A big part of progress for me today is understanding that just because I might need to take it a bit slower—to go for a walk instead of deadlift 100 pounds—it does not mean I have failed.
It just means I have a better understanding of where my body is and what it needs to feel fueled, nourished, and at ease; that a vigorous vinyasa practice can be just as worthy as a languid yin flow, or a hard lifting day can be just as good for my body as a restful evening on the sofa.
I have been learning to seek the moments of grace while I’m right in the middle of an especially clumsy, clunky, awkward moment.
I have been trying to give my body the easeful space to find her own way into the movement she needs, to abide in an easier yoga pose or lifting stance, with the understanding that taking a modification does not mean I am less “good” or my practice or workout is less valuable—to stumble about in a way that is not Instagrammable, but wholly right for my body in that instant.
Recently, I managed to trigger an old knee injury, which has forced me to put a long pause in my yoga practice. When I spoke to one of my yoga teachers about my frustrations about not being able to overcome this injury quickly enough, she reminded me, “I suppose this is your practice right now. Patience, compassion, and slowing down.”
For a gym bunny who used to take center stage—up front in the class, jumping faster and higher, and one step ahead of everyone else—receiving advice to slow down is a hard pill to swallow, even if that gym bunny is now almost 20 years older.
But this is part of progress, too.
This is grace for ourselves, our bodies, and for others who are also trying to find another way to navigate a world obsessed with constant movement, action, progress, and visible signs of success.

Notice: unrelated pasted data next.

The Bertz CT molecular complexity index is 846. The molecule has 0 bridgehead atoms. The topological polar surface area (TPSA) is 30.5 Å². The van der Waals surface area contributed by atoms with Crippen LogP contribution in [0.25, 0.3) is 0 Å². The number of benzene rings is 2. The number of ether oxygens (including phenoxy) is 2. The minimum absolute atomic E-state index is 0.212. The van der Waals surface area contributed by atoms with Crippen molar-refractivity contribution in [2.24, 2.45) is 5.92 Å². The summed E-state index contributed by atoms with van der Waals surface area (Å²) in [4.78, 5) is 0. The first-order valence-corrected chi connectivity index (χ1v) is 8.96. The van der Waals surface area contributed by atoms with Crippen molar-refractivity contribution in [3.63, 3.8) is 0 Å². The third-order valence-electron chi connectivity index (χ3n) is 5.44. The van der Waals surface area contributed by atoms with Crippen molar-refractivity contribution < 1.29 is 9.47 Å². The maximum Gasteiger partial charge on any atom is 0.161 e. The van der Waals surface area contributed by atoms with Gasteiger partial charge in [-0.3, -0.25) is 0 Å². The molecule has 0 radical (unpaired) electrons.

I end with the rest of what Chloe, my yoga teacher, said to me. She speaks about yoga, specifically, but I think this advice applies across all our endeavors; across our changing activities and goals as we age and as we allow life to happen; across everything we do to make ourselves feel better—whatever “better” means for us at the time.
“I suppose we get caught up in the idea that the yoga practice is about getting strong and fit and open. And I’ll never say that’s a bad thing! But when we’re injured or sick or tired, that idea of yoga just doesn’t work.
I suppose, we gotta think about what yoga is for. Or, what it’s about.
For me, it’s about feeling better or less stuck. Feeling more alive, more inspired, more joyful, more easygoing, and more connected to each other and the planet. It’s about feeling more love! And sometimes we just need to modify the practice. That’s cool.
Let’s do whatever we need to do, work on whatever we need to work on, to be more at peace, more alive, and more connected. That’s what the whole yoga thing is about.
You got this, Jamie. If you can learn to slow down through your practice, God knows how magical that might be for the rest of your life.”
So—patience, patience, and more patience.
I’m discovering slowly—ever so slowly—that sometimes, slowing down is the fastest way to move along.